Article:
Just when you think there is no more room in the compact crossover/SUV segment, along comes a Volkswagen.
It would seem natural for the folks in Wolfsburg to jump into this hotly contested segment. They are the purveyors of good, solid rides that try not to disappoint the faithful. Yet, VW also needs to appeal to a wider audience – one that has never considered one before.
The Tiguan is exactly what VW needed to fulfill both points. How well have they accomplished this?
It speaks “Volkswagen” up front with its current design language. From the grille, there are a few things to consider. The bumper is quite high up front with a huge under-slope that appears to allow for an approach angle. Still it is unmistakably Volkswagen.
From the front wheels rearward is where you will find some marked differences. It is a tall profile that has some huge doors that open wide for everyone. The Tiguan features a ground clearance that most crossovers wished they had. However, one might question the squat appearance aft of the rear doors before you get to the huge liftgate. The SE version of the Tiguan rides on eighteen-inch alloy rims with Continental tires keeping the things on the road.
There are even more surprises inside of the Tiguan. The cargo hold is already generous with the second row seats up. Fold down that row and you can help a friend move across town. It swallowed twelve long boxes, a few pieces of luggage with room for more small boxes to boot.
Space for passengers is also generous. Front seat occupants will find loads of space for any body, as would rear seat passengers. Sitting on these V-Tex seats are a different story. They are not entirely comfortable with a hint of bolstering for front seat occupants. In the SE model, there is a mix of both manual and power adjustments, including lumbar support. The rear seats are slightly better, as they big and accommodating, but with the same hint of bolstering keeping passengers locked in.
Volkswagen offers a minimalist design for its instrument panel, but with large dials and a good touch screen for the audio system. The center screen in-between the speedometer and tachometer informs you of fuel economy, trip, vehicle, audio and telephone information on the road. There is a bit of a learning curve on some switches – with the cruise control on the turn signal stalk, and the steering wheel controls for connecting your phone with the Bluetooth system.
On this SE model, SiriusXM was available, along with Bluetooth streaming and a cable for your iPhone 4/4S into the console.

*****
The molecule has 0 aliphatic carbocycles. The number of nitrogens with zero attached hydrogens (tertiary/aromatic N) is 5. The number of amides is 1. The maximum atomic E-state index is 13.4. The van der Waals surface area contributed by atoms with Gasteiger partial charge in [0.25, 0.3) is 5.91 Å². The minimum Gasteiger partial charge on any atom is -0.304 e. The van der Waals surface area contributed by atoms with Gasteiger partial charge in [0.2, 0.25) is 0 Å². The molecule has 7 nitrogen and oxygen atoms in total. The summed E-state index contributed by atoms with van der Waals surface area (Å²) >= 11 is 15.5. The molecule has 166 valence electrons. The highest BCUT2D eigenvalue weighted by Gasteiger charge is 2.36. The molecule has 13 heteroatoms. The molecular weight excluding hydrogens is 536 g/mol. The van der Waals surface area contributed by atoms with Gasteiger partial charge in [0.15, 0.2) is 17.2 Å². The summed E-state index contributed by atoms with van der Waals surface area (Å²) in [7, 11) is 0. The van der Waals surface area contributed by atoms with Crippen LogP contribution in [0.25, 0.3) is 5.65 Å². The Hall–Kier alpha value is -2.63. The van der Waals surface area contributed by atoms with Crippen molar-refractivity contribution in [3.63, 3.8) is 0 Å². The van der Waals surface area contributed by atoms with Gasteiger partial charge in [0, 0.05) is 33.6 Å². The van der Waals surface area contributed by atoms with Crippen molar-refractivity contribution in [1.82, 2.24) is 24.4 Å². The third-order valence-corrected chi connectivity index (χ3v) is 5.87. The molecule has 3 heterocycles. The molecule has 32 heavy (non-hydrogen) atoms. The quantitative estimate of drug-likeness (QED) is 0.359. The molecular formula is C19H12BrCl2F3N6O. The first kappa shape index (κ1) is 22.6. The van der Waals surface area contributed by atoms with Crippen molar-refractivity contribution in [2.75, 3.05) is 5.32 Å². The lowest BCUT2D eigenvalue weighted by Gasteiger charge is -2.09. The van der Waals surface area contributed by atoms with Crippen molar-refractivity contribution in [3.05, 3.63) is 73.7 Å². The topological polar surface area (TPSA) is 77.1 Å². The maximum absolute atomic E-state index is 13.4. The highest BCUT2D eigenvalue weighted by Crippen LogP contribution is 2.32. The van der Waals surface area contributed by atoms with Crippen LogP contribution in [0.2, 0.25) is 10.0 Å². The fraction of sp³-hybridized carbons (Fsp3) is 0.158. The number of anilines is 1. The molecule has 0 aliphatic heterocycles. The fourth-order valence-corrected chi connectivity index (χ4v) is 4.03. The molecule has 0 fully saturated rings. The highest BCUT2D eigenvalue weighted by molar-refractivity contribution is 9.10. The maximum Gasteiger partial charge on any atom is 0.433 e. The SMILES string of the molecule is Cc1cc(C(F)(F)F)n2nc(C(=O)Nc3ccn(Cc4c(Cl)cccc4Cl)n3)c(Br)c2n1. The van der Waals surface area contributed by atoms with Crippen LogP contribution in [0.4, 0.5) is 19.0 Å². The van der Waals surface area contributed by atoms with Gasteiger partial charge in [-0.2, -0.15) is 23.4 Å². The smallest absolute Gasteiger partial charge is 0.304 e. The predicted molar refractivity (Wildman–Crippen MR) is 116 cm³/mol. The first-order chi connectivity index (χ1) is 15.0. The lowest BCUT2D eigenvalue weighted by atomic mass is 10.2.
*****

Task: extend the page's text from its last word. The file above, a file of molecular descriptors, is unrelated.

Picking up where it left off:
The engine is a good one. It is Volkswagen’s corporate 2.0liter turbocharged TSI four-cylinder, putting out 200 horsepower with 207 pound-feet of torque. Though it is the same as the one under the GTI’s hood, do not expect the same performance as the hot hatch. It is a strong engine designed for the light hauling the Tiguan will provide.
A six-speed Tiptronic gearbox keeps the TSI engine in line with smooth and solid shifts. The shifter is short and quite quick in response to your hand. Volkswagen’s 4Motion is a good system in the wet and other not-so-agreeable conditions. You can hardly feel it work – which is a very good thing.
Because it is a crossover, Volkswagen felt it was right to make the Tiguan ride pretty soft and solid. It does it best absorbing road imperfections and bumpy roads, but it could not help to transmit the worst of these conditions through the cabin. Handling is OK, with plenty of roll and lean through the curves. Brakes work well in both normal and panic stops. Steering is also decent with a bit of lightness to the feel, yet a sharp turning radius.
With the TSI under the hood, fuel economy turned out to be decent. At 24.7MPG, it is not exactly efficient, but within the acceptable range for compact crossovers.
Pricing for the Tiguan actually starts off nicely at around $23,000. That only gets you the base S model with a manual gearbox and front-wheel drive only. The SE tester came with the Appearance package came to $31,575 – which is on the high side of the more popular compact crossovers. For the ultimate Tiguan, select the R-Line with a lower stance, sportier tires and wheels for about $38,490.
In this competitive field, you have to differentiate to make an impression upon your consumers. There is no doubt what the Volkswagen Tiguan brings to the segment. VW matches up well with its North American and Asian competitors – including price. There is no question consumers would gravitate to the Tiguan with its different approach to a common vehicle.
Since our community loves Volkswagen – and vice versa – the Tiguan is worth considering for both loyalists and those wanting something different from the test of the pack.